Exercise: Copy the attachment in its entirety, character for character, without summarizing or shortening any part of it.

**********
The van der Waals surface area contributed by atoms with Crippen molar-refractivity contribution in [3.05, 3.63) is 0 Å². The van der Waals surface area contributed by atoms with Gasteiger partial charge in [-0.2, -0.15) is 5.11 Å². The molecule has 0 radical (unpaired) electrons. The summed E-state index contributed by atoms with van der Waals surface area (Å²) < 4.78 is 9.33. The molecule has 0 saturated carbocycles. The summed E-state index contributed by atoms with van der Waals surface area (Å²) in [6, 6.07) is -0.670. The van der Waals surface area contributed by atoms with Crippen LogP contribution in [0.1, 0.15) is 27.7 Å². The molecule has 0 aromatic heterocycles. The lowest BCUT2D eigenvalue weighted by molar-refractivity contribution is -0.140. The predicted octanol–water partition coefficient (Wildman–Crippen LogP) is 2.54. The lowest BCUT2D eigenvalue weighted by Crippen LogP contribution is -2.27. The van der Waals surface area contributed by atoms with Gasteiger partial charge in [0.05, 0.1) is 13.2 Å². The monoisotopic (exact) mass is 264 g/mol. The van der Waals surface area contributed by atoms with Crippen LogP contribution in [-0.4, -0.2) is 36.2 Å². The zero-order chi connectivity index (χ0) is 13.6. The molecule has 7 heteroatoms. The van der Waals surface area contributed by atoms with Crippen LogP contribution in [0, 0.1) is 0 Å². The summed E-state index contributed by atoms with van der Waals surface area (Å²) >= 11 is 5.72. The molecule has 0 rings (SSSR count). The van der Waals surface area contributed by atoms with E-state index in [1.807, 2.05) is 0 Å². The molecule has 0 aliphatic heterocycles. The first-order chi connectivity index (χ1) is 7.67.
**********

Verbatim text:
The van der Waals surface area contributed by atoms with Crippen molar-refractivity contribution in [3.05, 3.63) is 0 Å². The van der Waals surface area contributed by atoms with Gasteiger partial charge in [-0.2, -0.15) is 5.11 Å². The molecule has 0 radical (unpaired) electrons. The summed E-state index contributed by atoms with van der Waals surface area (Å²) < 4.78 is 9.33. The molecule has 0 saturated carbocycles. The summed E-state index contributed by atoms with van der Waals surface area (Å²) in [6, 6.07) is -0.670. The van der Waals surface area contributed by atoms with Crippen LogP contribution in [0.1, 0.15) is 27.7 Å². The molecule has 0 aromatic heterocycles. The lowest BCUT2D eigenvalue weighted by molar-refractivity contribution is -0.140. The predicted octanol–water partition coefficient (Wildman–Crippen LogP) is 2.54. The lowest BCUT2D eigenvalue weighted by Crippen LogP contribution is -2.27. The van der Waals surface area contributed by atoms with Gasteiger partial charge in [0.05, 0.1) is 13.2 Å². The monoisotopic (exact) mass is 264 g/mol. The van der Waals surface area contributed by atoms with Crippen LogP contribution in [-0.4, -0.2) is 36.2 Å². The zero-order chi connectivity index (χ0) is 13.6. The molecule has 7 heteroatoms. The van der Waals surface area contributed by atoms with Crippen LogP contribution in [0, 0.1) is 0 Å². The summed E-state index contributed by atoms with van der Waals surface area (Å²) >= 11 is 5.72. The molecule has 0 rings (SSSR count). The van der Waals surface area contributed by atoms with E-state index in [1.807, 2.05) is 0 Å². The molecule has 0 aliphatic heterocycles. The first-order chi connectivity index (χ1) is 7.67.